Introduction to KubernetesExecutor and KubernetesPodOperator

Rafay Aleem
Oct 4 · 5 min read

In the previous tutorial, we didn’t delve into the concept of Executors in Airflow. In Airflow, Executors define a mechanism by which task instances get run.

Repo link:

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When you spun up an Airflow cluster using helm in the previous tutorial, you might have noticed a scheduler and a worker in your docker ps output. These two components are related to how a CeleryExecutor works in Airflow. We are not going to talk in detail about this type of Executor in this blog. For more details, see this link.

The other type that I would want to touch upon for the sake of brevity is the LocalExecutor. This type of Executor runs a task on a local process inside the scheduler instance.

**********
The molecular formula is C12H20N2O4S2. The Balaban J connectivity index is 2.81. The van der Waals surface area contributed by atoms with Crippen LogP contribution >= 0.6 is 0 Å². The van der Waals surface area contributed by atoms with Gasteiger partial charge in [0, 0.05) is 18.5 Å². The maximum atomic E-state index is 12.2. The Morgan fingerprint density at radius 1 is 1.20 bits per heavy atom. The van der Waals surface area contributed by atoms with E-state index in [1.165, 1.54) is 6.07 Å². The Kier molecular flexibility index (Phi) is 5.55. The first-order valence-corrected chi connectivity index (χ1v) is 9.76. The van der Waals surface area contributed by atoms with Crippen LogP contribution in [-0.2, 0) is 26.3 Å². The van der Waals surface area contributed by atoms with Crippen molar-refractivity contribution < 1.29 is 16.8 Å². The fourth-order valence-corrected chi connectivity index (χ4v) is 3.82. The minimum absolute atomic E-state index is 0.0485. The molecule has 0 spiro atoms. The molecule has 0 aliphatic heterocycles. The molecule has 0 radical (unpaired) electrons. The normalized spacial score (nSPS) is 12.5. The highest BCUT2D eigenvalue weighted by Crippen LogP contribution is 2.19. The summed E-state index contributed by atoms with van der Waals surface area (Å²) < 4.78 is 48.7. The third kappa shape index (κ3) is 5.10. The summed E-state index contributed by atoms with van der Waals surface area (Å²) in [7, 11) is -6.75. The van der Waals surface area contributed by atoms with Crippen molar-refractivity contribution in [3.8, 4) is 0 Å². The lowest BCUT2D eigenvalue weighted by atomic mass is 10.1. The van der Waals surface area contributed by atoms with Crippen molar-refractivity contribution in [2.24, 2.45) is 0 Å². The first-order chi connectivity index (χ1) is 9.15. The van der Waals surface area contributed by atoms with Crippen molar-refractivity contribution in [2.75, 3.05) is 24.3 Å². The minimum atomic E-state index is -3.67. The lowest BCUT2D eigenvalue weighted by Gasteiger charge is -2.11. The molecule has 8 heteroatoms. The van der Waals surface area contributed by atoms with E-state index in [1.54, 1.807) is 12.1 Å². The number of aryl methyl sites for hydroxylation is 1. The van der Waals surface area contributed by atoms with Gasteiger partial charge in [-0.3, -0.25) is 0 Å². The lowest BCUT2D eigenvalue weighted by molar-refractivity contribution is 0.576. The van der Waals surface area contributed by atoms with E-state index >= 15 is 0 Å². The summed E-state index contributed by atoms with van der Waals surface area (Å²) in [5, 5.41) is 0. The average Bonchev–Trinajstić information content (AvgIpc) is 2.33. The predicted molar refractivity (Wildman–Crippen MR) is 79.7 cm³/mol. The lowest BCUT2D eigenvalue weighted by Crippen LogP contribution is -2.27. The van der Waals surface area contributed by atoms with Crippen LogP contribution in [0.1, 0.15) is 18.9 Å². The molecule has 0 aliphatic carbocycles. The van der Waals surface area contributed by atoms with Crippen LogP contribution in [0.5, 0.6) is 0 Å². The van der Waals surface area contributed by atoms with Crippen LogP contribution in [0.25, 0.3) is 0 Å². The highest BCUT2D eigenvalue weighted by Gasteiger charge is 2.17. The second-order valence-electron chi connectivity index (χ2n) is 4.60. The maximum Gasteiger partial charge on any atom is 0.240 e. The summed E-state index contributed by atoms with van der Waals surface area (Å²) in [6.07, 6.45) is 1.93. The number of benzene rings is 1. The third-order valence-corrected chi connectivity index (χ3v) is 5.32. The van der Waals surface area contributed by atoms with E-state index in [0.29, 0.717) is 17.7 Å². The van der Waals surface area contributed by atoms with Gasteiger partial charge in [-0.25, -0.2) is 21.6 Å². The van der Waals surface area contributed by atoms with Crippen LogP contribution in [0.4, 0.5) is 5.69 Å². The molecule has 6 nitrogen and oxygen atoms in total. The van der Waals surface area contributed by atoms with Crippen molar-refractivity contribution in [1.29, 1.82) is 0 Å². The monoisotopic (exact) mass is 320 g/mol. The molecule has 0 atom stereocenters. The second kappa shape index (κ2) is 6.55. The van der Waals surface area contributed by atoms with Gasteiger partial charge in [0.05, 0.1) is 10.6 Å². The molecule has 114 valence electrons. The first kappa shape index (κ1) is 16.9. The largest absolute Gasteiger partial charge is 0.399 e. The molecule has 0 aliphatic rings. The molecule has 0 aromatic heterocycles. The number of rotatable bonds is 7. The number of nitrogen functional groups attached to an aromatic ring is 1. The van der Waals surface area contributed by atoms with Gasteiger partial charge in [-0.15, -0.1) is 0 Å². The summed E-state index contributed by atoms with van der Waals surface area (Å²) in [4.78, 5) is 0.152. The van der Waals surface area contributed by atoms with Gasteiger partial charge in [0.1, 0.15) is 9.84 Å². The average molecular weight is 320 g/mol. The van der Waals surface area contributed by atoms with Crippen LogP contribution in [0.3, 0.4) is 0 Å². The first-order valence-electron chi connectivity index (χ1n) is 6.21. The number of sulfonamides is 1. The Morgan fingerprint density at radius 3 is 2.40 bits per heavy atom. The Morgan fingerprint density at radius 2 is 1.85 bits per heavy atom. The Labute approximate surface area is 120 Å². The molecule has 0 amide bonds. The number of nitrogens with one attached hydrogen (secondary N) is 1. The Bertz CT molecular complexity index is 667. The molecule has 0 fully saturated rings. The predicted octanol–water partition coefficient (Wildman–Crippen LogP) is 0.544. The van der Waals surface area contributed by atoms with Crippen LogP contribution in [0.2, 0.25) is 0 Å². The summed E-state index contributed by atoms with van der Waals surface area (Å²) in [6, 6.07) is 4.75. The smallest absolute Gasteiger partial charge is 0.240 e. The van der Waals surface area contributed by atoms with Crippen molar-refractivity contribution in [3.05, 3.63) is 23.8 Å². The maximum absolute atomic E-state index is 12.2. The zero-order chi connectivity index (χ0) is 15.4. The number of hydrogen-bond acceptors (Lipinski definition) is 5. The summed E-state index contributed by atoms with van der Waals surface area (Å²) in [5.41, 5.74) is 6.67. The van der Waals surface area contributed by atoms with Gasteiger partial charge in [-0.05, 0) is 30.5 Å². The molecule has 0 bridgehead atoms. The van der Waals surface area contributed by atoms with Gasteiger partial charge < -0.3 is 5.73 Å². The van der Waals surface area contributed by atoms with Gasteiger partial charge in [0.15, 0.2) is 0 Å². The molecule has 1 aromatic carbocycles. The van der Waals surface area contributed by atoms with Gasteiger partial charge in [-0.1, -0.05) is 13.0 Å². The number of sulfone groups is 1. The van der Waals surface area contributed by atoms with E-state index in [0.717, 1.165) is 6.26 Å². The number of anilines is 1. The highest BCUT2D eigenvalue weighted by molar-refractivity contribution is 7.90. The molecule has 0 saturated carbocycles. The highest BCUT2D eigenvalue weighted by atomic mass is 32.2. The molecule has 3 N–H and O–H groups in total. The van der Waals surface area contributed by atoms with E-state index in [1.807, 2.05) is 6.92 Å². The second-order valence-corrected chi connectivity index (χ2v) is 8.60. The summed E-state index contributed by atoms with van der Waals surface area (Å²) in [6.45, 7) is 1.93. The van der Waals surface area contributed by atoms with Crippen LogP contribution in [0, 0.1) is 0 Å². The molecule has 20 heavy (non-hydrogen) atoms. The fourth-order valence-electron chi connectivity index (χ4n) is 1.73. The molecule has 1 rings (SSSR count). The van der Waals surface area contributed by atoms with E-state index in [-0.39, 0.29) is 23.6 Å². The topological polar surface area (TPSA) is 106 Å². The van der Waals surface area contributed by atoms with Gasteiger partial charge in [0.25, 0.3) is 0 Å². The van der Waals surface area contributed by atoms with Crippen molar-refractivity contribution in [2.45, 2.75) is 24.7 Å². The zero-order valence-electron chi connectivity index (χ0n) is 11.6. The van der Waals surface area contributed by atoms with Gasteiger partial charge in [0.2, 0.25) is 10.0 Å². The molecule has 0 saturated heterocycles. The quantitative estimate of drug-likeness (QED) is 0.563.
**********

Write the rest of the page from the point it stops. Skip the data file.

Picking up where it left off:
Tip: Use the following to run Airflow using a LocalExecutor. You would only notice a webserver and a scheduler but no worker node.

helm install airflow stable/airflow -f chapter2/airflow-helm-config-local-executor.yaml --version 7.2.0

Although, you can run multiple parallel tasks using multiple processes, this would not scale out well because all these processes will be running on the same scheduler instance. LocalExecutor isn’t recommended even for spawning a task using KubernetesPodOperator because the spawning process (process forking) would still live on the same scheduler instance which can eventually cause scalability issues. See this link for more details.This is one of the reasons why LocalExecutor is not recommended beyond local testing.